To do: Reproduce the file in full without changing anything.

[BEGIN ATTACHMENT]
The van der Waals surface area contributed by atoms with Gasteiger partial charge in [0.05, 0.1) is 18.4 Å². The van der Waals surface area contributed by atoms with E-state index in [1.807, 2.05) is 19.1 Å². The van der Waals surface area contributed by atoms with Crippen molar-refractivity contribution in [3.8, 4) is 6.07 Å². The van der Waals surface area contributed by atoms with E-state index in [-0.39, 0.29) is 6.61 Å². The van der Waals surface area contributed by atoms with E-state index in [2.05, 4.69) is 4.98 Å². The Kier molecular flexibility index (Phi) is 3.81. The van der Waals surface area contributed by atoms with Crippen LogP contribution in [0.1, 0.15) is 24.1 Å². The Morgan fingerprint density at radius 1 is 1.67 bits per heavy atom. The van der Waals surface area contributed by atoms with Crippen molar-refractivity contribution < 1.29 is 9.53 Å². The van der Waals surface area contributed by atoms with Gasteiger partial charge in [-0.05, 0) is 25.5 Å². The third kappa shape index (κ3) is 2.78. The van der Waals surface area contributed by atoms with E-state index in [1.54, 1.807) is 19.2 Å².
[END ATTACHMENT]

The van der Waals surface area contributed by atoms with Gasteiger partial charge in [0.05, 0.1) is 18.4 Å². The van der Waals surface area contributed by atoms with E-state index in [1.807, 2.05) is 19.1 Å². The van der Waals surface area contributed by atoms with Crippen molar-refractivity contribution in [3.8, 4) is 6.07 Å². The van der Waals surface area contributed by atoms with E-state index in [-0.39, 0.29) is 6.61 Å². The van der Waals surface area contributed by atoms with E-state index in [2.05, 4.69) is 4.98 Å². The Kier molecular flexibility index (Phi) is 3.81. The van der Waals surface area contributed by atoms with Crippen LogP contribution in [0.1, 0.15) is 24.1 Å². The Morgan fingerprint density at radius 1 is 1.67 bits per heavy atom. The van der Waals surface area contributed by atoms with Crippen molar-refractivity contribution < 1.29 is 9.53 Å². The van der Waals surface area contributed by atoms with Gasteiger partial charge in [-0.05, 0) is 25.5 Å². The third kappa shape index (κ3) is 2.78. The van der Waals surface area contributed by atoms with E-state index in [1.54, 1.807) is 19.2 Å².